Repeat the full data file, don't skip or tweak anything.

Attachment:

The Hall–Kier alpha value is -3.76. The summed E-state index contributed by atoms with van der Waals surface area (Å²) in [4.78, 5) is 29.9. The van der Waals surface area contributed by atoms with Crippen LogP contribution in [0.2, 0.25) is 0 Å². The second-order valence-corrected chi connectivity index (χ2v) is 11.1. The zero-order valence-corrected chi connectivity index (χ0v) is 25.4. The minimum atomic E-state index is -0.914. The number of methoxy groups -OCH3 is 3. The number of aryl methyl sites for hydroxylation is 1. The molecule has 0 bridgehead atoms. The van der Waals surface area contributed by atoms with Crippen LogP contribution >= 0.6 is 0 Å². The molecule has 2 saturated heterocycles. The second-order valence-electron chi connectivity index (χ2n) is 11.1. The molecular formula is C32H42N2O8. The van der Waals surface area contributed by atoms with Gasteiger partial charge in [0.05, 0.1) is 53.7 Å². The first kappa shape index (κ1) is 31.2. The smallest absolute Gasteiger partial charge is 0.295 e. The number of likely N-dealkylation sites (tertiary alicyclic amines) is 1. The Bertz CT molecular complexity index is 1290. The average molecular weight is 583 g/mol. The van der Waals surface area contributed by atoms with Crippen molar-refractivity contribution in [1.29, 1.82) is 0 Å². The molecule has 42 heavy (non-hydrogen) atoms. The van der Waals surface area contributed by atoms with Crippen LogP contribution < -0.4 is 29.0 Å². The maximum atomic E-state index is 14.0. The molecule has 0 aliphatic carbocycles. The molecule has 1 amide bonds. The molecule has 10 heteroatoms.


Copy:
The Hall–Kier alpha value is -3.76. The summed E-state index contributed by atoms with van der Waals surface area (Å²) in [4.78, 5) is 29.9. The van der Waals surface area contributed by atoms with Crippen LogP contribution in [0.2, 0.25) is 0 Å². The second-order valence-corrected chi connectivity index (χ2v) is 11.1. The zero-order valence-corrected chi connectivity index (χ0v) is 25.4. The minimum atomic E-state index is -0.914. The number of methoxy groups -OCH3 is 3. The number of aryl methyl sites for hydroxylation is 1. The molecule has 0 bridgehead atoms. The van der Waals surface area contributed by atoms with Crippen LogP contribution >= 0.6 is 0 Å². The molecule has 2 saturated heterocycles. The second-order valence-electron chi connectivity index (χ2n) is 11.1. The molecular formula is C32H42N2O8. The van der Waals surface area contributed by atoms with Gasteiger partial charge in [0.05, 0.1) is 53.7 Å². The first kappa shape index (κ1) is 31.2. The smallest absolute Gasteiger partial charge is 0.295 e. The number of likely N-dealkylation sites (tertiary alicyclic amines) is 1. The Bertz CT molecular complexity index is 1290. The average molecular weight is 583 g/mol. The van der Waals surface area contributed by atoms with Crippen molar-refractivity contribution in [1.29, 1.82) is 0 Å². The molecule has 42 heavy (non-hydrogen) atoms. The van der Waals surface area contributed by atoms with Crippen LogP contribution < -0.4 is 29.0 Å². The maximum atomic E-state index is 14.0. The molecule has 0 aliphatic carbocycles. The molecule has 1 amide bonds. The molecule has 10 heteroatoms.